Monsters, Part 2 : Monster Magic

See also: part 1 and part 3.

In part 1 I wrote about how I am working on a new system for monsters and that the first step is to make it more transparent by revealing all attributes of monsters. In this part I will explain the new magic system of monsters. This new system has been done from scratch and allows for much more transparency,  more fairness and more consistent with the magic system for the player. Let me start by explaining how monster magic actually works in the current and previous releases.

How Monster Magic Currently Works

Before going into the new system I want to explain how magic currently works in TGGW (Release #1-7). Basically, monster’s may have two forms of magic:


The first type of monster magic is called “abilities” and are listed in the monster description. Examples of abilities are “blinks”, “regenerates” or “hides in grass”. These abilities use up a (hidden) number of mana points for the monster. Unlike the player, a monster’s mana regenerates every turn, so as soon as the mana is regenerated, the monster can use it again. This is just a way to make sure the monster doesn’t use the ability every turn. A monster which is confused cannot use any abilities.

Magic Attack

The second kind of magic that a monster may use is a “magic attack”. Magic attacks never misses (just like they don’t for the player). Since monsters have only one attack, they can use this ability at will, it doesn’t even use up the monster’s mana. There are no defences for these kind of attacks (other than armour and resists), so they will always hit making these kinds of attacks very dangerous. Since Release #3 monsters cannot use their magic attack when they are confused.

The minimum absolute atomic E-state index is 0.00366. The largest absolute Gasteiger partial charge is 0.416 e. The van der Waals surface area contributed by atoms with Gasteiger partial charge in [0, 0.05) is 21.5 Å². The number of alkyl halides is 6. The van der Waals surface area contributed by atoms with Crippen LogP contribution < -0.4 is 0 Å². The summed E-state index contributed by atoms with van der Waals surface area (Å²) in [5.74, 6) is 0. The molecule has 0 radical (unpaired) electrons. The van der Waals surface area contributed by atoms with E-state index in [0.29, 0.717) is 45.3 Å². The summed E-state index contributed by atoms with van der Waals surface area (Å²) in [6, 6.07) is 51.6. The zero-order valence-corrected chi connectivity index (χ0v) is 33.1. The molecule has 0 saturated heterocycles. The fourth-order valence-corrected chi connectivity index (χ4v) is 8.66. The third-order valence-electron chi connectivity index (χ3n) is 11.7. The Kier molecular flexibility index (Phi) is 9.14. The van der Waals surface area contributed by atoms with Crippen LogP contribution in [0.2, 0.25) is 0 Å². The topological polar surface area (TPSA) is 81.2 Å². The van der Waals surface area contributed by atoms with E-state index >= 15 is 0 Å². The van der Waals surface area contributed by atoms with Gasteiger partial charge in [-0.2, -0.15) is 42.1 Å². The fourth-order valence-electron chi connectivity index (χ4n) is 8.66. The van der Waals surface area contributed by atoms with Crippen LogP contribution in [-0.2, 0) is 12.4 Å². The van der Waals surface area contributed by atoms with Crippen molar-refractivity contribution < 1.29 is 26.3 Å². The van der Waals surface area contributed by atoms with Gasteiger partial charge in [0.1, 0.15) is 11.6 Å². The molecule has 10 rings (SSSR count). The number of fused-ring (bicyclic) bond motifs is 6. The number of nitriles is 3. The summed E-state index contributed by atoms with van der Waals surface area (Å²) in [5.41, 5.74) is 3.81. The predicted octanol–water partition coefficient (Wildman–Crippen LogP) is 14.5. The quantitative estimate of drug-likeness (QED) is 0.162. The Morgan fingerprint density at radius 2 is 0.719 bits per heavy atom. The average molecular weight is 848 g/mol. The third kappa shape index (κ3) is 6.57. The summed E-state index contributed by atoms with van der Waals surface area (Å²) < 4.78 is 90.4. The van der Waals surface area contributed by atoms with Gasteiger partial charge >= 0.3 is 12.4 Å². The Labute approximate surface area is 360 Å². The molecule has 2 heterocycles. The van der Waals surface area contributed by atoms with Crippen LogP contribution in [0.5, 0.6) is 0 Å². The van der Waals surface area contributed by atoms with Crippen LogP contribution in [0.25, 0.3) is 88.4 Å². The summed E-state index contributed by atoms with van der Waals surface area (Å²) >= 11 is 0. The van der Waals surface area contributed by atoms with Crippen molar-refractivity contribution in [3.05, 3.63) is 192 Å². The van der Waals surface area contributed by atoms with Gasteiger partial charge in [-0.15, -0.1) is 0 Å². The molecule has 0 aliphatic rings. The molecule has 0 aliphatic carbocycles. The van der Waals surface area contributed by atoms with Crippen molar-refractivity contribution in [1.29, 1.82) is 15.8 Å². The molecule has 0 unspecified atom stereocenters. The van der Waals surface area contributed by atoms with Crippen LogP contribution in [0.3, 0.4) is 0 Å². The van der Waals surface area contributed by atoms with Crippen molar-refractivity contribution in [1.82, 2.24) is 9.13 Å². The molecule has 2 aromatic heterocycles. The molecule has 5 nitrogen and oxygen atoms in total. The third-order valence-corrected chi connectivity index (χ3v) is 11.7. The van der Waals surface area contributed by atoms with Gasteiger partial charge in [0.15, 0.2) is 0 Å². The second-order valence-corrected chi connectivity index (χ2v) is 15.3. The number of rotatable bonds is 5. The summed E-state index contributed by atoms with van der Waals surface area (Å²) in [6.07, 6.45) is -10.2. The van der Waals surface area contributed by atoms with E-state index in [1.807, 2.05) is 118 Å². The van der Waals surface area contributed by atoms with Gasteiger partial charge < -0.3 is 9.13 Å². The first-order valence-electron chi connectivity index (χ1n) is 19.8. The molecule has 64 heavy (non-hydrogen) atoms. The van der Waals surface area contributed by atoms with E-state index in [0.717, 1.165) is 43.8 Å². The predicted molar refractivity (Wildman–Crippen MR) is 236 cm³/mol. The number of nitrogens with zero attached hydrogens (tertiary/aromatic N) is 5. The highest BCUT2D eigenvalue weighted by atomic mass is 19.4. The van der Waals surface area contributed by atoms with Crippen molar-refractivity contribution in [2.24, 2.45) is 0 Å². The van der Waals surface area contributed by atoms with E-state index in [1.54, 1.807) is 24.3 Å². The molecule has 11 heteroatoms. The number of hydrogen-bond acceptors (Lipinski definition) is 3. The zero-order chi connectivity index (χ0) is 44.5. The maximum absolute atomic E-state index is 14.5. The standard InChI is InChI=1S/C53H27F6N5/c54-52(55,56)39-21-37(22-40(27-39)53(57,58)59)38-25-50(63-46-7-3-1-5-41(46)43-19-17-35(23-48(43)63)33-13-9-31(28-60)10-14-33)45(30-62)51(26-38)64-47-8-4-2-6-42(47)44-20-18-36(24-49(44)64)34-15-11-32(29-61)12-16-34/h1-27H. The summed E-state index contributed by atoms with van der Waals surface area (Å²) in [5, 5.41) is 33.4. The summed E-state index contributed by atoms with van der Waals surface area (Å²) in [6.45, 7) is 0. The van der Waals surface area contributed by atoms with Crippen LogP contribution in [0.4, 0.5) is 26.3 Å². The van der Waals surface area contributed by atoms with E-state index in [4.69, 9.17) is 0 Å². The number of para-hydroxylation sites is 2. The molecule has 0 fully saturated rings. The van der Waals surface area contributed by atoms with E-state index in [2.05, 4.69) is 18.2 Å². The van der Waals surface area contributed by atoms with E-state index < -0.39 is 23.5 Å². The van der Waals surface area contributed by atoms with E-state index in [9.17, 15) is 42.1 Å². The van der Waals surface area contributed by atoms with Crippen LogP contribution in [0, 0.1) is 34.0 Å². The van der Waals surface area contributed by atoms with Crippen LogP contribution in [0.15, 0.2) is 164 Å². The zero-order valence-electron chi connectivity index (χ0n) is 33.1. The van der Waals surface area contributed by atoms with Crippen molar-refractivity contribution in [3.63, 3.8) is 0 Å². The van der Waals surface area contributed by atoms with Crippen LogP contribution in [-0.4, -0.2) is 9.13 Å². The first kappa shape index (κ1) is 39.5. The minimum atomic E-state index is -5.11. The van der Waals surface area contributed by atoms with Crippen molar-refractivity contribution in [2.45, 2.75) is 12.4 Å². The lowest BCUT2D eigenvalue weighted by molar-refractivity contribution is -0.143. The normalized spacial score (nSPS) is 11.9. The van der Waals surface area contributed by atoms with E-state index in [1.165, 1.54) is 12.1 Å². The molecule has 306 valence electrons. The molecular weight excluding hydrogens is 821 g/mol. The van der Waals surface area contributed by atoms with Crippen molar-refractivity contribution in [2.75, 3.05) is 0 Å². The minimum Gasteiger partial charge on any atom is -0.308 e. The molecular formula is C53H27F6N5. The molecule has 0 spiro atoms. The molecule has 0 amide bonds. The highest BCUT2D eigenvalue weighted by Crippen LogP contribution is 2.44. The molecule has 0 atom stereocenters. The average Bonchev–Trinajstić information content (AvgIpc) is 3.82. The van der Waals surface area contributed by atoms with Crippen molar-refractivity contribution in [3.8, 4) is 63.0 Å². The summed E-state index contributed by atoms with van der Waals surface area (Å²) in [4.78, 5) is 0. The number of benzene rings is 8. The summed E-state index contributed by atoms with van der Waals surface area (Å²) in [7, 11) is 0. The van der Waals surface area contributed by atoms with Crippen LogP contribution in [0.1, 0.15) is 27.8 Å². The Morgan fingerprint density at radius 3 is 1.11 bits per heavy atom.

Part 2: Designing a New Magic System

In the next release I am going to remove both “abilities” and “magic attacks” and replace it with “spells”. Spells works very intuitively, and exactly in the same way as it works for the player. A spell will always use up a monster’s mana, and their mana will no longer regenerate except when the player rests (as you would expect). A spell might target either the player, the monster itself, other monsters, or all visible characters (compare this to wands that have different aims and with rods which aims at everyone). A confused monster may not use any spells and a monster must have enough mana in order to be able to use a spell.

All spells, their targets and their effects will be listed in the window when you examine a monster (the window I showed in part 1). Here’s an example of the floating eye’s “gaze”. This used to be a “magic attack” but is now a spell.

A floating eye has the “gaze” spell listed under the “Abilities” heading. It costs one mp, targets you and causes confusion.


As you can see, the “gaze” spell uses up 1 mp and the floating eye has 2 in max mp, so it can use this attack only twice per day. A monster can use a spell on the player as long as it can see the player.

Avoiding Spells

Some monster’s spells will target all nearby characters, including you (this roughly corresponds to the monster’s version of a rod). For instance, the previously harmless yellow fungus have become more powerful:

The “spores” spell affects all targets that are visible to the fungus.